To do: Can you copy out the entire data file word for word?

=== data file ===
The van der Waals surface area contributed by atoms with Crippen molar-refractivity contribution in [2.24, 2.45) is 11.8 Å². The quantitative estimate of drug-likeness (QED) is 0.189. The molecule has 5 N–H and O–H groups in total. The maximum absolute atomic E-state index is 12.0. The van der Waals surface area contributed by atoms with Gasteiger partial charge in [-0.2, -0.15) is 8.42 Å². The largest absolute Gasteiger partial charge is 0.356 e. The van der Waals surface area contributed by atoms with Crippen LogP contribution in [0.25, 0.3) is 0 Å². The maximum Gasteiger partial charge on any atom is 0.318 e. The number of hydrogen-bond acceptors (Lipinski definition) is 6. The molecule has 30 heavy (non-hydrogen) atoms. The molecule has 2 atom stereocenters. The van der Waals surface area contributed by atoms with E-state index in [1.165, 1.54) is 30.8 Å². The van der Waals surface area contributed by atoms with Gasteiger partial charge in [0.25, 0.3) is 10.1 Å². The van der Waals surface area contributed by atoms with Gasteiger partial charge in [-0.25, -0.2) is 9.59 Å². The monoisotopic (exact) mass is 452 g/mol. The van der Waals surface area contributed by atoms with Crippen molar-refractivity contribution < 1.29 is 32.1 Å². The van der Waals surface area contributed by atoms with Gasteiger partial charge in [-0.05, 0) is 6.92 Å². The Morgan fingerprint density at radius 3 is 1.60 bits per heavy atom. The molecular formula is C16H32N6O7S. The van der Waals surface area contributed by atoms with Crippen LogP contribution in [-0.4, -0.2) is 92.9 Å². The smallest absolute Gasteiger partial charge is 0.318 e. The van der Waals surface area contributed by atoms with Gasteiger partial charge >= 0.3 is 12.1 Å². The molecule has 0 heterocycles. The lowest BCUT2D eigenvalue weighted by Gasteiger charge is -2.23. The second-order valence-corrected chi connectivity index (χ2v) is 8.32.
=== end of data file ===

The van der Waals surface area contributed by atoms with Crippen molar-refractivity contribution in [2.24, 2.45) is 11.8 Å². The quantitative estimate of drug-likeness (QED) is 0.189. The molecule has 5 N–H and O–H groups in total. The maximum absolute atomic E-state index is 12.0. The van der Waals surface area contributed by atoms with Gasteiger partial charge in [-0.2, -0.15) is 8.42 Å². The largest absolute Gasteiger partial charge is 0.356 e. The van der Waals surface area contributed by atoms with Crippen LogP contribution in [0.25, 0.3) is 0 Å². The maximum Gasteiger partial charge on any atom is 0.318 e. The number of hydrogen-bond acceptors (Lipinski definition) is 6. The molecule has 30 heavy (non-hydrogen) atoms. The molecule has 2 atom stereocenters. The van der Waals surface area contributed by atoms with E-state index in [1.165, 1.54) is 30.8 Å². The van der Waals surface area contributed by atoms with Gasteiger partial charge in [0.25, 0.3) is 10.1 Å². The van der Waals surface area contributed by atoms with Gasteiger partial charge in [-0.25, -0.2) is 9.59 Å². The monoisotopic (exact) mass is 452 g/mol. The van der Waals surface area contributed by atoms with Crippen molar-refractivity contribution < 1.29 is 32.1 Å². The van der Waals surface area contributed by atoms with Gasteiger partial charge in [-0.05, 0) is 6.92 Å². The Morgan fingerprint density at radius 3 is 1.60 bits per heavy atom. The molecular formula is C16H32N6O7S. The van der Waals surface area contributed by atoms with Crippen LogP contribution in [-0.4, -0.2) is 92.9 Å². The smallest absolute Gasteiger partial charge is 0.318 e. The van der Waals surface area contributed by atoms with Gasteiger partial charge >= 0.3 is 12.1 Å². The molecule has 0 heterocycles. The lowest BCUT2D eigenvalue weighted by Gasteiger charge is -2.23. The second-order valence-corrected chi connectivity index (χ2v) is 8.32.